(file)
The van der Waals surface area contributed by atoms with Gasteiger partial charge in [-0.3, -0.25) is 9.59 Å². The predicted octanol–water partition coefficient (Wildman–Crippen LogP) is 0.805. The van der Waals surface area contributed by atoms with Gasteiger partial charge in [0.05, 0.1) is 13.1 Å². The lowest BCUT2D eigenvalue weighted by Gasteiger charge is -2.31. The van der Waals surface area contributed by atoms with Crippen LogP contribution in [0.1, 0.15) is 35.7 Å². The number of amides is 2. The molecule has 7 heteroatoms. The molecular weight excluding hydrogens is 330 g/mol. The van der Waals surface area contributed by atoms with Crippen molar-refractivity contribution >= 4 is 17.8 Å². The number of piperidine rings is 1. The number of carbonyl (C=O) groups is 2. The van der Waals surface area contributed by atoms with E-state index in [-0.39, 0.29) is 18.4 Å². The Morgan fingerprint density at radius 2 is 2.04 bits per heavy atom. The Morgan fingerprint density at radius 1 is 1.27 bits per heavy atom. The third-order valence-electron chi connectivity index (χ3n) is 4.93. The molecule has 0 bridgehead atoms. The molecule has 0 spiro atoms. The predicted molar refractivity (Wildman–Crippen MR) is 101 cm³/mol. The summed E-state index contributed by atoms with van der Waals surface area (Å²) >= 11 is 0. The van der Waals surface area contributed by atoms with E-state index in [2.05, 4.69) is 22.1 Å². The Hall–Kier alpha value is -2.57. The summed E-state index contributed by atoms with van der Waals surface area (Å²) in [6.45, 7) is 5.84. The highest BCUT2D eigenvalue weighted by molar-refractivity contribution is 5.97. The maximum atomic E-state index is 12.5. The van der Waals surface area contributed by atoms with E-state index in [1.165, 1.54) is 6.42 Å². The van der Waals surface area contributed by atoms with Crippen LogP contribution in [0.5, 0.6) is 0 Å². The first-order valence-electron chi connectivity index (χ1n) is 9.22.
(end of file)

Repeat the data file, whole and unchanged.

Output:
The van der Waals surface area contributed by atoms with Gasteiger partial charge in [-0.3, -0.25) is 9.59 Å². The predicted octanol–water partition coefficient (Wildman–Crippen LogP) is 0.805. The van der Waals surface area contributed by atoms with Gasteiger partial charge in [0.05, 0.1) is 13.1 Å². The lowest BCUT2D eigenvalue weighted by Gasteiger charge is -2.31. The van der Waals surface area contributed by atoms with Crippen LogP contribution in [0.1, 0.15) is 35.7 Å². The number of amides is 2. The molecule has 7 heteroatoms. The molecular weight excluding hydrogens is 330 g/mol. The van der Waals surface area contributed by atoms with Crippen molar-refractivity contribution >= 4 is 17.8 Å². The number of piperidine rings is 1. The number of carbonyl (C=O) groups is 2. The van der Waals surface area contributed by atoms with E-state index in [-0.39, 0.29) is 18.4 Å². The Morgan fingerprint density at radius 2 is 2.04 bits per heavy atom. The Morgan fingerprint density at radius 1 is 1.27 bits per heavy atom. The third-order valence-electron chi connectivity index (χ3n) is 4.93. The molecule has 0 bridgehead atoms. The molecule has 0 spiro atoms. The predicted molar refractivity (Wildman–Crippen MR) is 101 cm³/mol. The summed E-state index contributed by atoms with van der Waals surface area (Å²) >= 11 is 0. The van der Waals surface area contributed by atoms with E-state index in [2.05, 4.69) is 22.1 Å². The Hall–Kier alpha value is -2.57. The summed E-state index contributed by atoms with van der Waals surface area (Å²) in [6.45, 7) is 5.84. The highest BCUT2D eigenvalue weighted by molar-refractivity contribution is 5.97. The maximum atomic E-state index is 12.5. The van der Waals surface area contributed by atoms with E-state index in [1.165, 1.54) is 6.42 Å². The van der Waals surface area contributed by atoms with Crippen LogP contribution in [0.5, 0.6) is 0 Å². The first-order valence-electron chi connectivity index (χ1n) is 9.22.